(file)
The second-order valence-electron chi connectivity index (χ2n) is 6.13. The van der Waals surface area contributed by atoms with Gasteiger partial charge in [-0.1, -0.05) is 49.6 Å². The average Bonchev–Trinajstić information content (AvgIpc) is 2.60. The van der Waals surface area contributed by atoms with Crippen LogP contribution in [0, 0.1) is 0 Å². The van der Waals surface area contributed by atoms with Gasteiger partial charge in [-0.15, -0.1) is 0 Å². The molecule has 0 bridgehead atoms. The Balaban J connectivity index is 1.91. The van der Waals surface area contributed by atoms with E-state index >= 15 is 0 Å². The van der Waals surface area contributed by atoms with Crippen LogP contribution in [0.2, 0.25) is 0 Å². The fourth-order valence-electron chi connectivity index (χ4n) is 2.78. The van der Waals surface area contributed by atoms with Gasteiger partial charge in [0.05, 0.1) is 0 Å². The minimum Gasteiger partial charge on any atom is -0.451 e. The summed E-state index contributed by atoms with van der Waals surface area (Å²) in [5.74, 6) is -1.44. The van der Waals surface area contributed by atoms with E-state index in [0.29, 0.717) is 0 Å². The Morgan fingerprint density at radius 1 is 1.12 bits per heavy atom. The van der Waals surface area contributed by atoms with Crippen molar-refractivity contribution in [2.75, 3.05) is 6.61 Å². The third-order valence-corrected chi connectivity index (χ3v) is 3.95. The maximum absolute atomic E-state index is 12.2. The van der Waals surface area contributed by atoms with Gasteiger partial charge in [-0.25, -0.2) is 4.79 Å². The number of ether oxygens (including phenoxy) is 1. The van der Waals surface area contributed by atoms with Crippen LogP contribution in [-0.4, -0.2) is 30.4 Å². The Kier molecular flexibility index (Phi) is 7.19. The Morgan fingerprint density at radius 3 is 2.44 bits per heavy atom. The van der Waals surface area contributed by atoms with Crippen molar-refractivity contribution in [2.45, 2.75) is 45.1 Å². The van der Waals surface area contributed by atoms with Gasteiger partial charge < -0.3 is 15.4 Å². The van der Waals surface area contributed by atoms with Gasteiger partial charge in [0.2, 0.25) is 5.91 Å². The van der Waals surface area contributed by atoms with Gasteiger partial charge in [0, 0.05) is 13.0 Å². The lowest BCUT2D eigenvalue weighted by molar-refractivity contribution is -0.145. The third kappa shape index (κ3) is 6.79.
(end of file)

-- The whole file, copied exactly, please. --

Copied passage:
The second-order valence-electron chi connectivity index (χ2n) is 6.13. The van der Waals surface area contributed by atoms with Gasteiger partial charge in [-0.1, -0.05) is 49.6 Å². The average Bonchev–Trinajstić information content (AvgIpc) is 2.60. The van der Waals surface area contributed by atoms with Crippen LogP contribution in [0, 0.1) is 0 Å². The van der Waals surface area contributed by atoms with Gasteiger partial charge in [-0.15, -0.1) is 0 Å². The molecule has 0 bridgehead atoms. The Balaban J connectivity index is 1.91. The van der Waals surface area contributed by atoms with E-state index >= 15 is 0 Å². The van der Waals surface area contributed by atoms with Crippen LogP contribution in [0.2, 0.25) is 0 Å². The fourth-order valence-electron chi connectivity index (χ4n) is 2.78. The van der Waals surface area contributed by atoms with Gasteiger partial charge in [0.05, 0.1) is 0 Å². The minimum Gasteiger partial charge on any atom is -0.451 e. The summed E-state index contributed by atoms with van der Waals surface area (Å²) in [5.74, 6) is -1.44. The van der Waals surface area contributed by atoms with E-state index in [0.29, 0.717) is 0 Å². The Morgan fingerprint density at radius 1 is 1.12 bits per heavy atom. The van der Waals surface area contributed by atoms with Crippen molar-refractivity contribution in [2.75, 3.05) is 6.61 Å². The third-order valence-corrected chi connectivity index (χ3v) is 3.95. The maximum absolute atomic E-state index is 12.2. The van der Waals surface area contributed by atoms with Gasteiger partial charge in [-0.25, -0.2) is 4.79 Å². The number of ether oxygens (including phenoxy) is 1. The van der Waals surface area contributed by atoms with Crippen LogP contribution in [-0.4, -0.2) is 30.4 Å². The Kier molecular flexibility index (Phi) is 7.19. The Morgan fingerprint density at radius 3 is 2.44 bits per heavy atom. The van der Waals surface area contributed by atoms with Crippen molar-refractivity contribution in [2.45, 2.75) is 45.1 Å². The van der Waals surface area contributed by atoms with Gasteiger partial charge < -0.3 is 15.4 Å². The van der Waals surface area contributed by atoms with Gasteiger partial charge in [0.2, 0.25) is 5.91 Å². The van der Waals surface area contributed by atoms with Gasteiger partial charge in [0, 0.05) is 13.0 Å². The lowest BCUT2D eigenvalue weighted by molar-refractivity contribution is -0.145. The third kappa shape index (κ3) is 6.79.